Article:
Electric vehicles in India more polluting than petrol/diesel ones: Study
A recently published study in Nature magazine found out that in some cases electric vehicles (EV) could be more polluting than vehicles powered by an internal combustion (IC) engine.
Researchers involved in the study analyzed 600 vehicles in India and discovered the higher emissions of EVs. It should be noted that the higher emission of EVs depends heavily on where and how the EVs are charged. The study shows that in the short to medium term India could benefit from hybrid vehicles to realize quick emissions reductions.
Considering how electric vehicles are considered to be cleaner this study does raise some interesting points to consider. This study is a cooperation between Aramco and IIT Kanpur and one needs to factor in the fact that Aramco is a Saudi Arabian oil company.
Among many questions arising about this study a prominent one is that could the study be inclined in favour of petrol/ diesel vehicles as they’re the end consumers of Aramco’s products? In order to find an answer to these questions and the fact about the emission difference between EVs and IC vehicles, we spoke to Ahmad Al Khowaiter, Chief Technology Officer, Aramco. Mentioned below are some excerpts from the interaction.
TOI Auto: The study provides very interesting data points but is it favouring internal combustion engines since they are important for your key product?We always insist on the highest standards of publication, so in this instance it is Nature Communications which is globally recognised as the highest standard in scientific publications. We believe that is the only way to ensure the integrity of the study. Also, it is not in our interest to have the wrong answer. For us this research is the basis of our investment and future strategy. Hence, we have to understand what is the truth and we need to understand what the future will hold and what the best options are. That’s why we always do our research in a transparent and open manner and are very clear about our objectives behind this kind of research. We have published studies in North America, Europe, China, Middle East and now India. We have a reputation and we want to maintain that reputation of transparency and objectivity.
Is there a particular segment of passenger vehicles where the difference in emissions exists or is significantly more than others?It’s not just a segment but more about the geographical location. The carbon footprint or the full Life-Cycle Assessment (LCA) of a vehicle depends on three major elements – its production carbon footprint (emissions associated with manufacturing), the second is the actual consumption of fuel from that vehicle during its duty life and third is the carbon density of its fuel source. The emissions associated with fuel production have to be accounted for as well. So it makes it difficult for a normal person to actually know their real carbon footprint and that’s what these kinds of studies shed light on.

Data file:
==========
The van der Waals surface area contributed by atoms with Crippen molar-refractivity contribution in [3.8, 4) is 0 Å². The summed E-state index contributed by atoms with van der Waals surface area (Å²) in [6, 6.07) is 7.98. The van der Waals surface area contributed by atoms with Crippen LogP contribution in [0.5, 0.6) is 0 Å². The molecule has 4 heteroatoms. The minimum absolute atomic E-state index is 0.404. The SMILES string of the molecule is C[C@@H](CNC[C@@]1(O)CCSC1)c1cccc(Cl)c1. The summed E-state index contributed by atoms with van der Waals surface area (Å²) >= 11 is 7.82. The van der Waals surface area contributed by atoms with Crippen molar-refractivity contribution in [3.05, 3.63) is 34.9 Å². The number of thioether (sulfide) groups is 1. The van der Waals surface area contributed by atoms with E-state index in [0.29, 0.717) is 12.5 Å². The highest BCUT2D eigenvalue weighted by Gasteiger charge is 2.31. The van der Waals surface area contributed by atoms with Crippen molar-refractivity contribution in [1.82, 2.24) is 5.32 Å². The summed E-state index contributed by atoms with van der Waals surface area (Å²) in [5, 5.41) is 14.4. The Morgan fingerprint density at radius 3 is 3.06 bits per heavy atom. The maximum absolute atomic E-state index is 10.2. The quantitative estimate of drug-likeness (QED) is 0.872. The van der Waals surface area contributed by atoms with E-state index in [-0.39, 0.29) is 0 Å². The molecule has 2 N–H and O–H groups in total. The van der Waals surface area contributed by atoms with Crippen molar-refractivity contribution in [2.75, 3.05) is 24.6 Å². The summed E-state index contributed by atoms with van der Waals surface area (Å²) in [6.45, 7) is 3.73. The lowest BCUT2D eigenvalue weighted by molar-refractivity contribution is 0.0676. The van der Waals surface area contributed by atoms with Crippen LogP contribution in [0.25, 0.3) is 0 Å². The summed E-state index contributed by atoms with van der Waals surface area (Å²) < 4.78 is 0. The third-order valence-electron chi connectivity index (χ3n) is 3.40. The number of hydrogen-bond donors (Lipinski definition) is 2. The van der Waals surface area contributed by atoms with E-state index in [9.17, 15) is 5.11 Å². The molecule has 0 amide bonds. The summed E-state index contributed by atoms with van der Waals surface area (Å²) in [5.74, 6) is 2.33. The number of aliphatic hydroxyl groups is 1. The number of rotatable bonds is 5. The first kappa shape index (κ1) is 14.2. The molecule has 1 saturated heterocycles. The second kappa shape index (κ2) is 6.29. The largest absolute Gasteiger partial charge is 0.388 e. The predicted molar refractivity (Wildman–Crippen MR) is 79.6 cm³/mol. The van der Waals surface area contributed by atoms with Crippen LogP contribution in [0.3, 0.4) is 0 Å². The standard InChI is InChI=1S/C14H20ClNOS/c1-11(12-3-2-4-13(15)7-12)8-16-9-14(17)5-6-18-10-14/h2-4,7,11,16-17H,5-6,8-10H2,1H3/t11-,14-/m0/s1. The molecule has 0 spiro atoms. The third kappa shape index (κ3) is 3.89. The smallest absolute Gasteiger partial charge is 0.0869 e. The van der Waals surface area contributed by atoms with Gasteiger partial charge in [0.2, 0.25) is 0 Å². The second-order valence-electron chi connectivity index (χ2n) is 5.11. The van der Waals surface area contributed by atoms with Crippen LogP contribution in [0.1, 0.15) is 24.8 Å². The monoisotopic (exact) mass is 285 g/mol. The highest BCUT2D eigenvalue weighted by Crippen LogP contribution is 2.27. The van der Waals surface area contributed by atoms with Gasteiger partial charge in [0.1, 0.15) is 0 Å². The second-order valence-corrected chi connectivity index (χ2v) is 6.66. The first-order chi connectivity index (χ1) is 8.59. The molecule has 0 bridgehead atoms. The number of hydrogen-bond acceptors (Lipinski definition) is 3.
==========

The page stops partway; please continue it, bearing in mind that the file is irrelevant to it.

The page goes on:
In the study specific to India, it was identified that there are huge variances between regions where the carbon footprint for four-wheelers will be 15 percent higher in the East and 40 percent lower in the North East. That is because East and West India are dependent on coal for their power grids. This huge difference means that India needs to have region specific policies in order to incentivise the optimum means of reduction of emissions.’
What are the kind of vehicles that you considered for the study?If you look at average vehicles sold in India, 65 percent sales were from petrol vehicles and 35 percent from diesel vehicles in 2018-19 including 5 percent of CV sales. During that year we had lesser EVs sold so it is very difficult to do an average comparison. What we did instead was to pick vehicles where you know you have comparable petrol/diesel and electric models (Tata Nexon, Tigor, Mahindra Verito etc). We also assessed these models not only in terms of region but when you charge them, duration and more because electricity will also fluctuate through the day. If you have a tendency to do overnight charging, which is very common, then you rely more on non-renewables. In absence of sunshine at that time, one could be more dependent on fossil-based electricity. This is why we have high emissions during night time charging and in winters.